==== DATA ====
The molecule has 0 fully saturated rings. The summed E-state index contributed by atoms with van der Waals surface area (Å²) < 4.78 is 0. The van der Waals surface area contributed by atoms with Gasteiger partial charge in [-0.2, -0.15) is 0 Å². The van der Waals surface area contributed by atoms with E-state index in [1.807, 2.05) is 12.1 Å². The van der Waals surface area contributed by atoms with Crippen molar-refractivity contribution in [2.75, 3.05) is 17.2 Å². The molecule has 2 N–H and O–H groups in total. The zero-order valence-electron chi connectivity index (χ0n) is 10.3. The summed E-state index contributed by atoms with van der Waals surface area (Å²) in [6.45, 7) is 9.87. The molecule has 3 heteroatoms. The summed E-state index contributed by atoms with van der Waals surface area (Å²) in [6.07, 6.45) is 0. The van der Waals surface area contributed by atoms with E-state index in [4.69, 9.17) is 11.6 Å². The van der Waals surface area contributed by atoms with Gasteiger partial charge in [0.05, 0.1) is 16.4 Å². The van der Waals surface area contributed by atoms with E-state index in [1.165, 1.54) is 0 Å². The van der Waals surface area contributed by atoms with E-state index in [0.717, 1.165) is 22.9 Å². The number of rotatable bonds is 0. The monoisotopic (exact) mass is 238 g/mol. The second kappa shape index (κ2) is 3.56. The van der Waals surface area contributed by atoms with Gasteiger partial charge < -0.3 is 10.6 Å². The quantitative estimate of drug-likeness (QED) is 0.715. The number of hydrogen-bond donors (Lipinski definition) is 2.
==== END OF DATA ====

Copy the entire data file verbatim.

The molecule has 0 fully saturated rings. The summed E-state index contributed by atoms with van der Waals surface area (Å²) < 4.78 is 0. The van der Waals surface area contributed by atoms with Gasteiger partial charge in [-0.2, -0.15) is 0 Å². The van der Waals surface area contributed by atoms with E-state index in [1.807, 2.05) is 12.1 Å². The van der Waals surface area contributed by atoms with Crippen molar-refractivity contribution in [2.75, 3.05) is 17.2 Å². The molecule has 2 N–H and O–H groups in total. The zero-order valence-electron chi connectivity index (χ0n) is 10.3. The summed E-state index contributed by atoms with van der Waals surface area (Å²) in [6.45, 7) is 9.87. The molecule has 3 heteroatoms. The summed E-state index contributed by atoms with van der Waals surface area (Å²) in [6.07, 6.45) is 0. The van der Waals surface area contributed by atoms with E-state index in [4.69, 9.17) is 11.6 Å². The van der Waals surface area contributed by atoms with Gasteiger partial charge in [0.05, 0.1) is 16.4 Å². The van der Waals surface area contributed by atoms with E-state index in [1.165, 1.54) is 0 Å². The van der Waals surface area contributed by atoms with E-state index in [0.717, 1.165) is 22.9 Å². The number of rotatable bonds is 0. The monoisotopic (exact) mass is 238 g/mol. The second kappa shape index (κ2) is 3.56. The van der Waals surface area contributed by atoms with Gasteiger partial charge < -0.3 is 10.6 Å². The quantitative estimate of drug-likeness (QED) is 0.715. The number of hydrogen-bond donors (Lipinski definition) is 2.